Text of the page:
The Commission is therefore proposing an amendment to the Brussels I Regulation to clarify how its jurisdictional rules will work in the context of the Unified Patent Court, as well as how the rules of the Regulation should be applied in relations between the Member States, Parties to the Unified Patent Court Agreement and the Member States not party to the Agreement.
The proposal will need to be agreed by Member States and by the European Parliament before becoming law.
The Commission is also encouraging Member States to ratify the Unitary Patent Court Agreement as quickly as possible, and to complete accordingly the preparatory work required for the Court to become operational, so that the first unitary patents can be granted in the shortest possible timeframe.
As EU law stands now, in disputes concerning the validity or an alleged infringement of a patent, the proceedings concerning validity must be brought before the courts of the Member State in which the patent was registered. Infringements proceedings may be brought before several courts, e.g., alternatively, the courts of the Member State of the defendant's domicile or before the courts of the Member State where the infringement occurred or may occur. In many patent infringement proceedings the defendant makes the point that the patent is invalid. This falls under the exclusive jurisdiction of the state to which the patent is attributed. In practice this mean that the patentee may have to litigate in parallel proceedings, involving considerable cost, complexity and potential divergent outcomes in court decisions.
Efforts to create a single patent extending its legal effects across all European countries have been made since the 1970s but had never proven successful.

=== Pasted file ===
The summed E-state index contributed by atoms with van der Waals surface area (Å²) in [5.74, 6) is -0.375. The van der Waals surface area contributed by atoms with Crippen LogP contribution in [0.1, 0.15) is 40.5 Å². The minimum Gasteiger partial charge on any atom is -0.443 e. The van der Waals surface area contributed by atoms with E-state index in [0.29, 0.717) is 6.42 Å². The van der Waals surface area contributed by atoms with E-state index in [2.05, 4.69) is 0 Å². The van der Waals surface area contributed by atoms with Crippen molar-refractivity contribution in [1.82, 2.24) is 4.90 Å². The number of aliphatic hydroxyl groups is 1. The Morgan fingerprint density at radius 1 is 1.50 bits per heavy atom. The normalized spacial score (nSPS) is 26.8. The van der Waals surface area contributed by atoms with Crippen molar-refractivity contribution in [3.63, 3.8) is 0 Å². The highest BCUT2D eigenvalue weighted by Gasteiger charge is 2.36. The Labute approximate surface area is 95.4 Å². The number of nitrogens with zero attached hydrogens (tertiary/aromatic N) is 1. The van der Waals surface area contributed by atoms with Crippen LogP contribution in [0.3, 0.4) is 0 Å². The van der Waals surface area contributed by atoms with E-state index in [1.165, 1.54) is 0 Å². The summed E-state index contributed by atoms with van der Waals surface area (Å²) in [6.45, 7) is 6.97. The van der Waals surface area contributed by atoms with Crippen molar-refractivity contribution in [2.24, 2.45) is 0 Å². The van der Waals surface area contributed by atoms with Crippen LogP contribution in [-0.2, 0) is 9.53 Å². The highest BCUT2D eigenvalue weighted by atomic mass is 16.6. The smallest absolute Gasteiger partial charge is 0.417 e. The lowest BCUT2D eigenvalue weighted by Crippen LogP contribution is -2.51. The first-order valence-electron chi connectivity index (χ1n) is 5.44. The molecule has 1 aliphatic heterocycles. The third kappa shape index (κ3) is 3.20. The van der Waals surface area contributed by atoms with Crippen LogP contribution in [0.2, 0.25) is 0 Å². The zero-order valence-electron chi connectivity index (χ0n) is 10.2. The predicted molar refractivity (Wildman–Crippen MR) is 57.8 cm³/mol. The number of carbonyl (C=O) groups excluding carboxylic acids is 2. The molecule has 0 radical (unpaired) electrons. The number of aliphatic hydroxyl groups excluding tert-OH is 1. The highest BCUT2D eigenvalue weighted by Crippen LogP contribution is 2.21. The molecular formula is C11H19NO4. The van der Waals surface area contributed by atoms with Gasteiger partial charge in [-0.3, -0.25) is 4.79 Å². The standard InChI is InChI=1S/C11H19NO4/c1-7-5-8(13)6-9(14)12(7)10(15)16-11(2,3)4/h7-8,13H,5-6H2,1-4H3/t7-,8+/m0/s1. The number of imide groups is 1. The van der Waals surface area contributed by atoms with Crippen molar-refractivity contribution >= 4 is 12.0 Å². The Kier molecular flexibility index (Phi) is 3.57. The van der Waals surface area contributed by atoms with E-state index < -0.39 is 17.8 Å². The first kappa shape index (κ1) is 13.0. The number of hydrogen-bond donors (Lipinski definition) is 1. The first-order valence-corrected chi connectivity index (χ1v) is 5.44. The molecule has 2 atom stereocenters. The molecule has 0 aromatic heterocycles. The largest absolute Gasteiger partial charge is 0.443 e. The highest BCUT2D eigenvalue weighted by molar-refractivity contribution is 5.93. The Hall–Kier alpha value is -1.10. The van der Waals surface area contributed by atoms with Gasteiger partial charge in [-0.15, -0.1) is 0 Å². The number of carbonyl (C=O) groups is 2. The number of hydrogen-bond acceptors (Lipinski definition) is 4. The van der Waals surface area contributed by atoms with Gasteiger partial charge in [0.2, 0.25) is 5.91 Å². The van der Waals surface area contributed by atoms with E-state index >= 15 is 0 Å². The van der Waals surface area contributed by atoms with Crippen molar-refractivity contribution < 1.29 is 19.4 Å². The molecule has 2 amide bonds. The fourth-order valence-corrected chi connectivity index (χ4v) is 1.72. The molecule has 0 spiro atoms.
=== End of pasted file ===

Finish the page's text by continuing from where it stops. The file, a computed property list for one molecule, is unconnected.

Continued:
In December 2012, European Parliament and the Council reached a long awaited agreement on the European unitary patent package, which opened the way to the signature of the international agreement on the Unified Patent Court.
The unitary patent package will allow patent protection to be obtained for the 25 Member States taking part on the basis of a single application and without further administrative formalities, like validation and translation requirements, in the Member States. It will give inventors and companies access to the markets of all the Member States participating in the enhanced cooperation and the Unified Patent Court Agreement at a vastly reduced cost, with far fewer administrative hurdles to overcome.
The international agreement on the Unified Patent Court was signed on 19 February 2013. The Unified Patent Court will be competent to handle disputes concerning both future unitary patents and current "classical" European patents. The Agreement has now to be ratified by the Member States concerned. The Unified Patent Court will be a single specialised patent court, with local and regional presence around the EU. Instead of parallel litigation in national courts, the parties will be able to get swift and high quality decisions for all states where the patent is valid.
European Commission – Recognition and enforcement of judgements:
Homepage of Viviane Reding, Vice-President of the European Commission and EU Commissioner for Justice:
The patent reform: Unitary patent protection and the Unified Patent Court: